Tuesday, July 3, 2012

Rhapsody 4th of July Cake

Every since I first got my hands on The Cake Bible, I have wanted to make the Star-Spangled Rhapsody cake. The thing about holiday cakes is, well, you've got to wait for the holiday to come around, and I was not going to miss this opportunity. I had been daydreaming about it for weeks. How many layers? What kind of filling? Keep the same decorative pattern?

As usual, the details of my cakes tend to result from what I have on hand. At that moment, it was a farmer's market with fresh ripe sweet strawberries, extra egg yolks from a batch of Swiss meringue buttercream, and two layers of white velvet butter cake I had in the freezer left over from baking for the Neapolitan cake last week. The cake was still not complicated enough for it to be fun for me, so somehow I decided it must be an ice cream cake. Must.

This was pretty good for a first ice cream cake. Although, I may have been a little obsessive with the over-freezing and dry ice transport. I might do a few things differently the next time.
  1. Turning my freezer to maximum seemed to make the ice cream too icy. This is probably not necessary next time.
  2. Making a Swiss Meringue buttercream is totally wasted here because the "best frosting I have ever tasted in my life" is completed dulled by the freezing process. Sadly, it became unremarkable.
  3. Freezing the decorative fruit made them all frosty! They were gorgeously vibrant right before I returned the cake to the freezer. 

Overall, I am simply very pleased with this cake. I think the red, white and blue just presents spectacularly as inspired by the Cake Bible showcase cake. This 8 inch cake also served 12 perfectly. There was apple pie too of course. So of course, you have to have both. You can't have 4th of July without apple pie.

Tuesday, June 26, 2012

Tres Leches Cupcakes with Dulce de Leche Swiss Meringue Buttercream

This is one of my favorite cupcakes. It's sweet and rich, and surprisingly really satisfies my sweet tooth even without any chocolate. If you've never had tres leches cake (proudly displayed in Mexican bakeries and supermarkets), it's a white sponge cake completely soaked in a milk combination, topped with whipped cream and some combination of fruits or chocolate. It sounds odd if you've never had it, but hey, think about French dip and au jus - it's better when the good stuff is soaked in. Yuummm.

This recipe requires a little more work in beating up and folding in egg whites. Then the milk has to be infused somehow. And then, after all that folding and baking and infusing, you don't even get to enjoy it until you let it sit overnight. But like macarons, the wait is totally worth it. Plus, using a meat injector to soak the cake, and getting to wave my giant syringe around in the kitchen and jabbing it defenseless cupcakes is just something you know you want to try.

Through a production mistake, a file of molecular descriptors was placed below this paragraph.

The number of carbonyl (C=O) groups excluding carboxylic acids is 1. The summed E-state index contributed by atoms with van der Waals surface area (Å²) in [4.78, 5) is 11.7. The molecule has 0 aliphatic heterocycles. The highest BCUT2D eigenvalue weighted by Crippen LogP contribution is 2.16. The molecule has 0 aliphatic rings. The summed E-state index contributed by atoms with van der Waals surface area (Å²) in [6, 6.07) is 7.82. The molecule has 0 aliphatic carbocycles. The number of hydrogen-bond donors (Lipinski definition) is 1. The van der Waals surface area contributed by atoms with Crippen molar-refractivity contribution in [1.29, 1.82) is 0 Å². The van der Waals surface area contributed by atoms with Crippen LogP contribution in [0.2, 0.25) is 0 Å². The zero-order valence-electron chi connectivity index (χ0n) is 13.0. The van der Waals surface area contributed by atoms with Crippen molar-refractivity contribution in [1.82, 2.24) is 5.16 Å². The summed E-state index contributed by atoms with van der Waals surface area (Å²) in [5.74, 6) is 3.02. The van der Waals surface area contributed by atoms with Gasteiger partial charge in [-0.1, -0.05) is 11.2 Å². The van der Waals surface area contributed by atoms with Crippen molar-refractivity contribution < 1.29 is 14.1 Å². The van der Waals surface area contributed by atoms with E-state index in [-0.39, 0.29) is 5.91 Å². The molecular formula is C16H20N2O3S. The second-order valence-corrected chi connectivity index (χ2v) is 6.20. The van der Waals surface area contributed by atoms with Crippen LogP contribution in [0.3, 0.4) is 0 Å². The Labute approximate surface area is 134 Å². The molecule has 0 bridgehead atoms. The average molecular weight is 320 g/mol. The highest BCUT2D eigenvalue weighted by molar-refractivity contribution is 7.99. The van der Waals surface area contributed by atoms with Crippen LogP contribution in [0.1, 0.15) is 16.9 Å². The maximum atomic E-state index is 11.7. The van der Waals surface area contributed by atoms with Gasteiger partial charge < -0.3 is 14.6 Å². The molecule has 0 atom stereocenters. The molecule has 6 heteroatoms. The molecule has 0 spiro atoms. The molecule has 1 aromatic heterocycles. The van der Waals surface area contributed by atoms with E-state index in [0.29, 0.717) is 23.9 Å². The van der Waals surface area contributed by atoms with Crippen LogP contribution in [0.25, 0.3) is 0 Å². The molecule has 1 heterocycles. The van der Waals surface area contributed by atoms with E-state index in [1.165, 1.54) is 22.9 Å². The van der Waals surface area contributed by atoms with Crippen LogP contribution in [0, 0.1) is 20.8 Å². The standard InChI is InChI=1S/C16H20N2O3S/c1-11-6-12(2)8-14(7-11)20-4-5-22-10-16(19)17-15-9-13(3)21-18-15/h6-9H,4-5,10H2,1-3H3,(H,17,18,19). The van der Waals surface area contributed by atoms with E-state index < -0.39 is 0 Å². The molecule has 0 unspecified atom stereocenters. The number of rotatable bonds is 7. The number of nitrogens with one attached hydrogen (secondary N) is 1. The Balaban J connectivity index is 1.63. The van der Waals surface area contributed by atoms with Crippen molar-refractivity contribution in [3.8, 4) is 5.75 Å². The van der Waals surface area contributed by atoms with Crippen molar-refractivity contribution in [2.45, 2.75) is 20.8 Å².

Naturally, this cupcake is frosted with a variation of Swiss meringue buttercream (SMBC), utilizing dulce de leche. Dulce de leche is a sort of caramalized, sweetened condensed milk. Does that not sound like heaven? You can make your own, which I've done before, but I just don't always have the time so allowed myself a little shortcut and just bought a can of it. In my opinion, when you have make a SMBC base, you're allowed.

Tres Leches Cupcakes
Makes 14-16 cupcakes

¾ cup unsalted butter, softened
1 cup sugar
3 eggs, separated
1/2 teaspoon vanilla extract
1 cup all-purpose flour
1/2 teaspoon baking soda
1/2 teaspoon salt
3/4 cup buttermilk
1/2 cup evaporated milk
1/2 cup sweetened condensed milk
1/2 cup coconut milk (light is OK)

Preparation: Heat oven to 350 degrees F. Line cupcake wells with paper liners.


  1. In a large bowl, cream butter and sugar until light and fluffy on medium speed. Add egg yolks one at a time, mixing until combined. Add the vanilla and combine. Sift together the flour, baking soda and salt. Alternately add the dry mixture with the buttermilk to the creamed butter beginning and ending with the flour.
  2. In a small bowl, beat the egg whites on high speed with clean beaters until stiff peaks form. Gently fold into cake batter.
  3. Fill paper-lined wells 3/4 full. Bake for 20 to 25 minutes or until toothpick inserted in center comes out clean. Let cool in pan for 10 minutes. Transfer cupcakes to wire rack and set aside.
  4. Stir together the evaporated milk, sweetened condensed milk, and the coconut milk. Use a meat injector needle to inject warm cupcakes all over with about 1/2 to 3/4-ounce of the mixture. (you can also poke holes in the cupcakes with skewers and pour the mixture over them). Refrigerate for 2 hours or overnight before frosting.
Dulce de Leche Buttercream Frosting

5 large egg whites
1 1/2 cup sugar
4 sticks unsalted butter, diced and softened
1/4 teaspoon salt
1 tablespoon vanilla
1/2-1 cup of dulce de leche, room temperature

  1. Combine egg whites and sugar in a bowl placed over simmering water. Bring mixture to 150 degrees F while whisking constantly.